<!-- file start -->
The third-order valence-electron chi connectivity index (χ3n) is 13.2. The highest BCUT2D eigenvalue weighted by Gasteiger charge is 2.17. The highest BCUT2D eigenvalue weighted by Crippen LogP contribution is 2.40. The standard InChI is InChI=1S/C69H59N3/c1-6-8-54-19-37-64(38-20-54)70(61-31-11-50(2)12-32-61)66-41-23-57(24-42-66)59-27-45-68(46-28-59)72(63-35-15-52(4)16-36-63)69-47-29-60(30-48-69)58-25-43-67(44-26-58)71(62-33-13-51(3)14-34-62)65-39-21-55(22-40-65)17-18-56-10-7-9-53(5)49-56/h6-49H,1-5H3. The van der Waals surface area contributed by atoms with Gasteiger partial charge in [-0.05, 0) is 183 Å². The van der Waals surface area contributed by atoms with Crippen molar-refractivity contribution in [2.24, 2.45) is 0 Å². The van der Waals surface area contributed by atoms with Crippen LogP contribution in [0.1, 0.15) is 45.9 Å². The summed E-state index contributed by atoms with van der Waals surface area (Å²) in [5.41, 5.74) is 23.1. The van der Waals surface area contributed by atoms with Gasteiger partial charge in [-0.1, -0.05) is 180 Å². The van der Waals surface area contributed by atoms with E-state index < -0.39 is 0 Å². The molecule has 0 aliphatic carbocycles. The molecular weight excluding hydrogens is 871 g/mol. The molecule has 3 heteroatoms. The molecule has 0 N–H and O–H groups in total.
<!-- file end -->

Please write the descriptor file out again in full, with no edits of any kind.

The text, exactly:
The third-order valence-electron chi connectivity index (χ3n) is 13.2. The highest BCUT2D eigenvalue weighted by Gasteiger charge is 2.17. The highest BCUT2D eigenvalue weighted by Crippen LogP contribution is 2.40. The standard InChI is InChI=1S/C69H59N3/c1-6-8-54-19-37-64(38-20-54)70(61-31-11-50(2)12-32-61)66-41-23-57(24-42-66)59-27-45-68(46-28-59)72(63-35-15-52(4)16-36-63)69-47-29-60(30-48-69)58-25-43-67(44-26-58)71(62-33-13-51(3)14-34-62)65-39-21-55(22-40-65)17-18-56-10-7-9-53(5)49-56/h6-49H,1-5H3. The van der Waals surface area contributed by atoms with Gasteiger partial charge in [-0.05, 0) is 183 Å². The van der Waals surface area contributed by atoms with Crippen molar-refractivity contribution in [2.24, 2.45) is 0 Å². The van der Waals surface area contributed by atoms with Crippen LogP contribution in [0.1, 0.15) is 45.9 Å². The summed E-state index contributed by atoms with van der Waals surface area (Å²) in [5.41, 5.74) is 23.1. The van der Waals surface area contributed by atoms with Gasteiger partial charge in [-0.1, -0.05) is 180 Å². The van der Waals surface area contributed by atoms with E-state index < -0.39 is 0 Å². The molecule has 0 aliphatic carbocycles. The molecular weight excluding hydrogens is 871 g/mol. The molecule has 3 heteroatoms. The molecule has 0 N–H and O–H groups in total.